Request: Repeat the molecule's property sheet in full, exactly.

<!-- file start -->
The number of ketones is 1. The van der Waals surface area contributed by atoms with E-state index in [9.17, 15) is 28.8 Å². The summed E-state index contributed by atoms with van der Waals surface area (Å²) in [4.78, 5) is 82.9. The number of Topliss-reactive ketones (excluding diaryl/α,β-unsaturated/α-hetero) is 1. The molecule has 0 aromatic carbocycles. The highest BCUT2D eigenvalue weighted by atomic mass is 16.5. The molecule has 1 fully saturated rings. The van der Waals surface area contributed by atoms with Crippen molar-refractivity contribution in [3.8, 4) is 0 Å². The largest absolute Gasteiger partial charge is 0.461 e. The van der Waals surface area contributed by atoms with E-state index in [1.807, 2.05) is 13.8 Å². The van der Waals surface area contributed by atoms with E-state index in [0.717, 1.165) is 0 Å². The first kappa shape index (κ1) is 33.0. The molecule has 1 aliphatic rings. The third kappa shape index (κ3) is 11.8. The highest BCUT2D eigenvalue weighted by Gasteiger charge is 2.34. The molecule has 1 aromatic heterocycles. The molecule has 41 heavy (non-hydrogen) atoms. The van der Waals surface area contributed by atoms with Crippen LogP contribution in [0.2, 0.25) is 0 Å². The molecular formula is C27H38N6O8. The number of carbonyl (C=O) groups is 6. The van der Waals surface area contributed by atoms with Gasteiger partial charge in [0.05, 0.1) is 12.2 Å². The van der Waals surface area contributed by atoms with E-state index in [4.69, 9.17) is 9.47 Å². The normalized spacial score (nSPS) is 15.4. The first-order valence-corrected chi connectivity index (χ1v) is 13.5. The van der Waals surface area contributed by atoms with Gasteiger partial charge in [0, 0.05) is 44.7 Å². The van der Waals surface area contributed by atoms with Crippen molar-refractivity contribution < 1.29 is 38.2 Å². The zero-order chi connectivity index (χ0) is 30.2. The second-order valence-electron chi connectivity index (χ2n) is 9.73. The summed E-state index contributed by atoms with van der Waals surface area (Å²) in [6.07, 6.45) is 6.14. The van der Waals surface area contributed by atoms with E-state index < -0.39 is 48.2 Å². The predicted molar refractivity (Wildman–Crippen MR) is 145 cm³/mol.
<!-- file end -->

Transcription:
The number of ketones is 1. The van der Waals surface area contributed by atoms with E-state index in [9.17, 15) is 28.8 Å². The summed E-state index contributed by atoms with van der Waals surface area (Å²) in [4.78, 5) is 82.9. The number of Topliss-reactive ketones (excluding diaryl/α,β-unsaturated/α-hetero) is 1. The molecule has 0 aromatic carbocycles. The highest BCUT2D eigenvalue weighted by atomic mass is 16.5. The molecule has 1 fully saturated rings. The van der Waals surface area contributed by atoms with Crippen molar-refractivity contribution in [3.8, 4) is 0 Å². The largest absolute Gasteiger partial charge is 0.461 e. The van der Waals surface area contributed by atoms with E-state index in [1.807, 2.05) is 13.8 Å². The van der Waals surface area contributed by atoms with E-state index in [0.717, 1.165) is 0 Å². The first kappa shape index (κ1) is 33.0. The molecule has 1 aliphatic rings. The third kappa shape index (κ3) is 11.8. The highest BCUT2D eigenvalue weighted by Gasteiger charge is 2.34. The molecule has 1 aromatic heterocycles. The molecule has 41 heavy (non-hydrogen) atoms. The van der Waals surface area contributed by atoms with Crippen LogP contribution in [0.2, 0.25) is 0 Å². The molecular formula is C27H38N6O8. The number of carbonyl (C=O) groups is 6. The van der Waals surface area contributed by atoms with Gasteiger partial charge in [0.05, 0.1) is 12.2 Å². The van der Waals surface area contributed by atoms with E-state index in [4.69, 9.17) is 9.47 Å². The normalized spacial score (nSPS) is 15.4. The first-order valence-corrected chi connectivity index (χ1v) is 13.5. The van der Waals surface area contributed by atoms with Gasteiger partial charge in [0, 0.05) is 44.7 Å². The van der Waals surface area contributed by atoms with Crippen molar-refractivity contribution < 1.29 is 38.2 Å². The zero-order chi connectivity index (χ0) is 30.2. The second-order valence-electron chi connectivity index (χ2n) is 9.73. The summed E-state index contributed by atoms with van der Waals surface area (Å²) in [6.07, 6.45) is 6.14. The van der Waals surface area contributed by atoms with E-state index < -0.39 is 48.2 Å². The predicted molar refractivity (Wildman–Crippen MR) is 145 cm³/mol.